A group of TV broadcasters that are suing online video company FilmOn X say in new court papers they are entitled to an order preventing the startup from operating anywhere in the country.
“FilmOn X cannot obscure the uncontroverted fact that it allows thousands, and potentially millions, of viewers to watch the same broadcasts of some of the most valuable copyrighted programming in the world -- such as "Glee," "The Good Wife," "Saturday Night Live," "Grey's Anatomy" and thousands of other television programs,” the networks argue in court papers filed late last week with U.S. District Court Judge Rosemary Collyer in Washington, D.C. “Because FilmOn X has no license to publicly perform any broadcast programs, FilmOn X engages in copyright infringement.”
FilmOn X, like its rival Aereo, allows people to stream over-the-air TV to iPhones and other devices. The services' users also are able to use the service like a DVR by “recording” programs for later viewing.
Both companies are facing litigation throughout the country by TV broadcasters, which argue that the Web-based services illegally transmit copyrighted material without a license.
FilmOn X and Aereo say their services don't infringe copyright. They argue that they merely provide the technology that enables consumers to engage in legal activity -- watching and recording free over-the-air TV. Both companies rely on thousands of dime-size antennas to capture the TV broadcasts, then stream shows to users on an antenna-to-subscriber basis.
FilmOn and Aereo argue that anyone is allowed to install an antenna to view over-the-air TV, and that the one-to-one nature of the streams means they are not public performances.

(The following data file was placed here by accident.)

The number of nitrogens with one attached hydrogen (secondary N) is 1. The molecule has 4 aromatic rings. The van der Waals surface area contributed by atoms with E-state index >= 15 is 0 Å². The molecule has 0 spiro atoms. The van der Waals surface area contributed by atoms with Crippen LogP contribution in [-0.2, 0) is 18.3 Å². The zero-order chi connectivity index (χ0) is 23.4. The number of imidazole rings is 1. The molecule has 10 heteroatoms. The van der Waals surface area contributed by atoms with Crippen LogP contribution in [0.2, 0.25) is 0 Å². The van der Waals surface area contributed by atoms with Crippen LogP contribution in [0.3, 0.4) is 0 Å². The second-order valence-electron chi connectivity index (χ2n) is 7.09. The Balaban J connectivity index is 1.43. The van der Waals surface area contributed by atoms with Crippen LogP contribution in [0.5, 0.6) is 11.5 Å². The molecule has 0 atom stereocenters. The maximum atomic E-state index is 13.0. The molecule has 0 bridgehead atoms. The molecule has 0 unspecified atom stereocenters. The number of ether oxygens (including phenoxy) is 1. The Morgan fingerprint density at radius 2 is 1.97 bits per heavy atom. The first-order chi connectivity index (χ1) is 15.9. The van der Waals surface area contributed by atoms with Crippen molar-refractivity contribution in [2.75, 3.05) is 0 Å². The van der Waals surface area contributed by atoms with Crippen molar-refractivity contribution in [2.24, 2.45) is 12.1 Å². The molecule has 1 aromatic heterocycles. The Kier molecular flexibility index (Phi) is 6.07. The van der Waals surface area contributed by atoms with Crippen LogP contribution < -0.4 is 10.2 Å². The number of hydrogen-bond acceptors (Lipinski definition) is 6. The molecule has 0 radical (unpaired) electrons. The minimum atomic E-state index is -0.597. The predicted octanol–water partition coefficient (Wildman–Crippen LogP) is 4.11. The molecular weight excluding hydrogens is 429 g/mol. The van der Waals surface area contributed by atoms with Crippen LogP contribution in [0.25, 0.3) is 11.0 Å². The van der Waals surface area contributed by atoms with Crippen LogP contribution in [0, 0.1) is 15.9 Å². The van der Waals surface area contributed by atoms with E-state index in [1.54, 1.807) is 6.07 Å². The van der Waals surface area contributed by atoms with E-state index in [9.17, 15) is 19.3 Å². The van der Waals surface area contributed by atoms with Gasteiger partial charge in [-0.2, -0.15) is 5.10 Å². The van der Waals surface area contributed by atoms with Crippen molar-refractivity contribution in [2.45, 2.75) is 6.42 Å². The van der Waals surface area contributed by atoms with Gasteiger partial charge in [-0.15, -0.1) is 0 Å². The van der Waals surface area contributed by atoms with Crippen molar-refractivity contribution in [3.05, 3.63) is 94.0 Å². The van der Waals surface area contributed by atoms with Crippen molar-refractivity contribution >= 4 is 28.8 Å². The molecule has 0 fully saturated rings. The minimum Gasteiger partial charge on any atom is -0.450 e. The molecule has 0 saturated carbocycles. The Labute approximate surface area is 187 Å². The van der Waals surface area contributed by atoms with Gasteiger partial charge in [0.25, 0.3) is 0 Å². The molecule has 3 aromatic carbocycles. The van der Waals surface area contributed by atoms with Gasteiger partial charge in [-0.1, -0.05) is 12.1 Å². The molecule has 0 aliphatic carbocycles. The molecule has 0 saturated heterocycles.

So far, Aereo has prevailed in federal court in New York, where a trial judge and appeals court ruled that the TV networks were not entitled to an injunction against Aereo.
But the broadcasters have prevailed so far in California, where a trial judge prohibited FilmOn X (previously called Aereokiller) from operating in nine states: Alaska, Arizona, California, Hawaii, Idaho, Montana, Nevada, Oregon and Washington. FilmOn is appealing that order to the 9th Circuit Court of Appeals, which is considering the matter.
The TV broadcasters that sued FilmOn X in D.C. are seeking to block the service throughout the country, not just in D.C. “FilmOn X operates an infringing Internet service that unlawfully retransmits plaintiffs’ copyrighted programming in nearly every federal judicial circuit,” the broadcasters argue. “An injunction that covers only the D.C. Circuit would leave Plaintiffs in the untenable position of having to relitigate this case in every other circuit where FilmOn X operates.”
Both Aereo and FilmOn X say that a 2008 court decision out of New York involving remote DVRs supports their argument. In that case, the 2nd Circuit Court of Appeals ruled that Cablevision's remote DVRs don't infringe copyright. The appellate court rejected the argument that Cablevision engaged in a public performance when it sent shows from its servers to users' TV sets. That decision led the way for Aereo to prevail in New York, but judges in other parts of the country won't necessarily follow the ruling.
The networks suing FilmOn X specifically ask Collyer to reach a different conclusion than the New York judges. The broadcasters ask Collyer to “look at the language” of the copyright statute and then come to an independent decision.